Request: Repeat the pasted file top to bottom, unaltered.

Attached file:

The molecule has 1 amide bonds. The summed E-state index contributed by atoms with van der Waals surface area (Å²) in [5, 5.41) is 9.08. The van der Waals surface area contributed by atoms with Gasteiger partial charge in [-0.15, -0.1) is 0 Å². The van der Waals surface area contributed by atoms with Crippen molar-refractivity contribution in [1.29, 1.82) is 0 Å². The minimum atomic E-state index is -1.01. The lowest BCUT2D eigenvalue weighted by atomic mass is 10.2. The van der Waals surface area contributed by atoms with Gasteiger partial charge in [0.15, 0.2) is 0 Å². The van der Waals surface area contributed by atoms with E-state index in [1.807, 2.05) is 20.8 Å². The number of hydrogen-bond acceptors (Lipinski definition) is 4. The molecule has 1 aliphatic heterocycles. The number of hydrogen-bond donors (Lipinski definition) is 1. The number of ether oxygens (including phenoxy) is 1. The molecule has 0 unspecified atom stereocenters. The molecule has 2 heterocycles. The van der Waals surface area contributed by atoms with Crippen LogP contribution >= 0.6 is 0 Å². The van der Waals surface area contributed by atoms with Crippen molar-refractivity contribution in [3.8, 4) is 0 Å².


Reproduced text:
The molecule has 1 amide bonds. The summed E-state index contributed by atoms with van der Waals surface area (Å²) in [5, 5.41) is 9.08. The van der Waals surface area contributed by atoms with Gasteiger partial charge in [-0.15, -0.1) is 0 Å². The van der Waals surface area contributed by atoms with Crippen molar-refractivity contribution in [1.29, 1.82) is 0 Å². The minimum atomic E-state index is -1.01. The lowest BCUT2D eigenvalue weighted by atomic mass is 10.2. The van der Waals surface area contributed by atoms with Gasteiger partial charge in [0.15, 0.2) is 0 Å². The van der Waals surface area contributed by atoms with E-state index in [1.807, 2.05) is 20.8 Å². The number of hydrogen-bond acceptors (Lipinski definition) is 4. The molecule has 1 aliphatic heterocycles. The number of hydrogen-bond donors (Lipinski definition) is 1. The number of ether oxygens (including phenoxy) is 1. The molecule has 0 unspecified atom stereocenters. The molecule has 2 heterocycles. The van der Waals surface area contributed by atoms with Crippen LogP contribution >= 0.6 is 0 Å². The van der Waals surface area contributed by atoms with Crippen molar-refractivity contribution in [3.8, 4) is 0 Å².